The Pamphlet Collection of Sir Robert Stout: Volume 37
Town and Country
Town and Country.
About the year 1650 Cowley wrote:—
"Let cities boast that they provide
For life the ornament of pride;
But 'tis the country and the field
That furnish it with staff and shield."
Again he says:—
"God the first garden made, and the first city Cain."
Thus forestalling Cowper in his oft quoted line—
"God made the country, and man made the town."
Cowley's aversion to cities is thus expressed in prose:—"What should a man of truth and honesty do at Rome? He can neither understand nor speak the language of the place. A naked man may swim in the sea, hut it is not the page 11 ray to catch fish there; they are likelier to devour him than he them, if he bring no nets and use no deceits." He raided at Chertsey in Surrey, and thus gives his experience, after his "meadwos were eaten up every night by cattle put a by his neighbors:"—
"I thought when I went first to dwell in the country that without doubt I should have met there with the simplicity of the old poetical age; I thought to have found no inhabitants there but such as the shepherds of Sir Philip Sydney in Arcadia, or of Monsieur d'Urfe on the banks of Lignon; and began to consider with my myself which way I might recommend no less to posterity the happiness and innocence of the men of Chertsey; but to confess the truth I perceived quickly by infallible demonstrations that I was still in Old England, and not in Arcadia or La Forèt; that if I could not content myself with anything less than exact fidelity in human conversation, I had almost as good go back and seek for it in the Court, or the Exchange, or Westminister Hall."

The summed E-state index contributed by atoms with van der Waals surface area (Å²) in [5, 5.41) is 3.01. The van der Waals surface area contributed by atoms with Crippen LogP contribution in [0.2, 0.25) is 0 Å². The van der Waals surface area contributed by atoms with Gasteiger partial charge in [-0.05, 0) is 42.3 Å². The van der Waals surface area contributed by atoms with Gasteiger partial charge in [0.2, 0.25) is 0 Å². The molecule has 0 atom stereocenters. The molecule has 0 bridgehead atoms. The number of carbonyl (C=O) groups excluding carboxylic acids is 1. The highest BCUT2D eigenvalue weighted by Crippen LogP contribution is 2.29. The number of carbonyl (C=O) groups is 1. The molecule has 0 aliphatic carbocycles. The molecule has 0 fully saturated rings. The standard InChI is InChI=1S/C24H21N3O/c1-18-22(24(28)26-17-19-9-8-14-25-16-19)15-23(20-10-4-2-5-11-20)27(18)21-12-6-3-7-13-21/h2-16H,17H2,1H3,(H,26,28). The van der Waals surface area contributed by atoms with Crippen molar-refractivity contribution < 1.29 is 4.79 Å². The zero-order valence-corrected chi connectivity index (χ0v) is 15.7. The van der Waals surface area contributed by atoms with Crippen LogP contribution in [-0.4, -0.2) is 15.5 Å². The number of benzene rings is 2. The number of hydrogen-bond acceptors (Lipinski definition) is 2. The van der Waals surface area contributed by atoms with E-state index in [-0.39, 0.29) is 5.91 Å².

Cowley's love of solitude shows itself on every occasion; in his Advancement of Experimental Philosophy he says:—"They shall not unite above two at a time at one table, nothing being more vain and unprofitable than numerous meetings of acquaintances."